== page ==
from TPM Muckraker
Private contractors will make up at least half of the total military workforce in Afghanistan going forward, according to Defense Department officials cited in a new congressional study.
As President Obama's escalation of the war in Afghanistan unfolds, the number of contractors will likely jump by between 16,000 and 56,000, adding up to a total of 120,000-160,000, according to an updated study from the Congressional Research Service.
DOD officials who spoke with the study's author said contractors would make up 50-55 percent of the total workforce -- troops plus contractors -- in the future. This would actually be a significant reduction from the last two years, when contractors have averaged 62 percent of the total.
As we've reported, many questions about the army of contractors, which outnumbers the size of the U.S. troop force, remain unanswered and underexamined. We don't have up to date numbers on how much the United States spends on private contracts, and the DOD does not break down the services done by contractors in Afghanistan (it does for Iraq).
As of September 2009, contractors providing security, transportation, and logistical services numbered 104,100 in Afghanistan and 113,700 in Iraq, according to the military. Most of the contractors in Afghanistan are local nationals, according to the military. Here's a table looking at how much the numbers in Afghanistan will increase with Obama's surge:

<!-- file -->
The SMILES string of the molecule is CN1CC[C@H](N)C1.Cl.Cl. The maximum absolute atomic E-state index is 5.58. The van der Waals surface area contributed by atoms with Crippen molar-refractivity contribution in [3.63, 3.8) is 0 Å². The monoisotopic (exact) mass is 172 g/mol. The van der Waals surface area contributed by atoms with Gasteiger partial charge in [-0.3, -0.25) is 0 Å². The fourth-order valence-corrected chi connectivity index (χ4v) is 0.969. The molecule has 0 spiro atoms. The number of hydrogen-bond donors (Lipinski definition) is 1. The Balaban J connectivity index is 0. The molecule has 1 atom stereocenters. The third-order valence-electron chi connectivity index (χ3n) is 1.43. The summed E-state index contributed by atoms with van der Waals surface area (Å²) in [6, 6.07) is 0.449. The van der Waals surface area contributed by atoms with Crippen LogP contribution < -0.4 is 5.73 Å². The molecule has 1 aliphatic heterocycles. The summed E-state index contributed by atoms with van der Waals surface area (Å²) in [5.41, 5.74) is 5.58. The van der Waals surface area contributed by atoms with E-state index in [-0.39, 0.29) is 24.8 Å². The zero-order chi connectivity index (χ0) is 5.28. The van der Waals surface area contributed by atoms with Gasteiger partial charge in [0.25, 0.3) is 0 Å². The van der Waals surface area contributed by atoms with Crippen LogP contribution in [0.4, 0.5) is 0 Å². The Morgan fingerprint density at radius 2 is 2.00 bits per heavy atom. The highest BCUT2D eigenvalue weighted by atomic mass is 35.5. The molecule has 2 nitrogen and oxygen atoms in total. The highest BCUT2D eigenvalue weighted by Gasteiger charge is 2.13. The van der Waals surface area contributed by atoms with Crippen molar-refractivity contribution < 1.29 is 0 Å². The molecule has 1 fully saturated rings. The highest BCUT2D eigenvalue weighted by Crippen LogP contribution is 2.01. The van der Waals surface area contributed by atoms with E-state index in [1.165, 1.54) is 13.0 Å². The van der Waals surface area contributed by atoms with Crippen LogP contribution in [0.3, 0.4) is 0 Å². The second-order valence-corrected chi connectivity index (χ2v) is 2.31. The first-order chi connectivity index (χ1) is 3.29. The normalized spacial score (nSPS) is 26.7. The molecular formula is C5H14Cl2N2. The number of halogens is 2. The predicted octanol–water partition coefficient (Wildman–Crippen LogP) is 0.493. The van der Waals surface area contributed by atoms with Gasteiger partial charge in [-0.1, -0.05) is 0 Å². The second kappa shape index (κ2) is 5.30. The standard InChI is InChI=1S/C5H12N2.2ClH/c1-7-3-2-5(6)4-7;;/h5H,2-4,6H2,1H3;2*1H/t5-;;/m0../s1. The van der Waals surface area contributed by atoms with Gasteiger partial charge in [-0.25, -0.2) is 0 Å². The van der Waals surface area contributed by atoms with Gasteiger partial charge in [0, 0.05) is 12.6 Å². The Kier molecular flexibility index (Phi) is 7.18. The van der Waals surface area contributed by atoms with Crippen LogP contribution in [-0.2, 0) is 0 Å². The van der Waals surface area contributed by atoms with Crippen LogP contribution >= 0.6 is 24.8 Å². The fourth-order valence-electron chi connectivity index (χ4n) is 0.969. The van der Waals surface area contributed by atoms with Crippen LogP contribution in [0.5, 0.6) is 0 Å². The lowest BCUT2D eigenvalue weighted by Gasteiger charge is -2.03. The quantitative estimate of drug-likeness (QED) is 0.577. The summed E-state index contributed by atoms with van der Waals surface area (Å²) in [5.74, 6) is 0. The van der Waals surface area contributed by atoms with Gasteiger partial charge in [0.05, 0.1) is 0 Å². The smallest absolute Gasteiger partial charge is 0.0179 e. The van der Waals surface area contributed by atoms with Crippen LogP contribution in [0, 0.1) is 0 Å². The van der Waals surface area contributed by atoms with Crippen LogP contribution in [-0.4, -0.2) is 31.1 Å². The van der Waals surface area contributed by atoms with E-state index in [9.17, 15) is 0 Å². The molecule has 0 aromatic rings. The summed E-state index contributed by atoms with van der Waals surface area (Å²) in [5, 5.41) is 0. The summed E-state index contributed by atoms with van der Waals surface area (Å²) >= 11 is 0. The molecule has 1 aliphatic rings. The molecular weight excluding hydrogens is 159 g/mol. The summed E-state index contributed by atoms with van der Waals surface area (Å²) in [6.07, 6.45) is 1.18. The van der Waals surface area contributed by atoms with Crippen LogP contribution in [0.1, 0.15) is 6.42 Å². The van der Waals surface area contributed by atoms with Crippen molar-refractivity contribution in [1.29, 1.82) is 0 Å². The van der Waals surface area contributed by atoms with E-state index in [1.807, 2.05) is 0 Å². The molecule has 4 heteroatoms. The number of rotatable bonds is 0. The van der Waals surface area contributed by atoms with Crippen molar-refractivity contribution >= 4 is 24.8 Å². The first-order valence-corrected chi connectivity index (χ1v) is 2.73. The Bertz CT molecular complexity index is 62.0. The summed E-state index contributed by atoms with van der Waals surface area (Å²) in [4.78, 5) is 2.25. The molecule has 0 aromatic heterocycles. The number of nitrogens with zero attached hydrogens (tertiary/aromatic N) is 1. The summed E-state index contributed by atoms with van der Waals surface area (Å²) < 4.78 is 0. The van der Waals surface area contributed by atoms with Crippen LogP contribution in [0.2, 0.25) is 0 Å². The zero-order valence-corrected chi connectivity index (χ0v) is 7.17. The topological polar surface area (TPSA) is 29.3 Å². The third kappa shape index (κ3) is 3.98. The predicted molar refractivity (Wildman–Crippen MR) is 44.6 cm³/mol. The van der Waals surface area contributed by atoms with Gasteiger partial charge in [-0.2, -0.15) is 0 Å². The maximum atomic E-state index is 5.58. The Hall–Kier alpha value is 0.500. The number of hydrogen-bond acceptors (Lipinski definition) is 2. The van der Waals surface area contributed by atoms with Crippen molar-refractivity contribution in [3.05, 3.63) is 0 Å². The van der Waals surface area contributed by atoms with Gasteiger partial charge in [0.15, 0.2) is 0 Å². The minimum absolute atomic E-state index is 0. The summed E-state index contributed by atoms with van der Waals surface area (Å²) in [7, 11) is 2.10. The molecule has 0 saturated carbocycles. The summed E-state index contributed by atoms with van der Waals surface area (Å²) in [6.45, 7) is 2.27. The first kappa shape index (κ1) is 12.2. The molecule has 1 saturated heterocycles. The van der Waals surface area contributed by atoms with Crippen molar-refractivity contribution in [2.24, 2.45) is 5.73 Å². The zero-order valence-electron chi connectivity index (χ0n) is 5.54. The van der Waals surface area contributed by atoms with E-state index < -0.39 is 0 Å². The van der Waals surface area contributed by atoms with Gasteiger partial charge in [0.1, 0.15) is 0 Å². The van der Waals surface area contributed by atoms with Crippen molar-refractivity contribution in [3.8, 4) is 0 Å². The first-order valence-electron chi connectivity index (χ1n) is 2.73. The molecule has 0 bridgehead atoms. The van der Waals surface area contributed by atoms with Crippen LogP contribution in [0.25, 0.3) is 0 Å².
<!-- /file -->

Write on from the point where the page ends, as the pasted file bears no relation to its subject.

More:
Interestingly, it looks like military planners themselves -- not just the media and politicians -- find it all too easy to ignore the role of contractors in U.S. foreign policy. The most recent Quadrennial Defense Review, a key strategic overview of American defense and military policy, runs over 100 pages. Just five sentences of the QDR document addresses the use of private contractors, the CRS study notes.
Besides crunching the numbers, the study also looks at whether contractors can undermine U.S. efforts in Iraq and Afghanistan, including the issue of abuses of civilians by contractors.
Here's a graph we've shown you before, now updated through September 2009:
[so much more after the jump]
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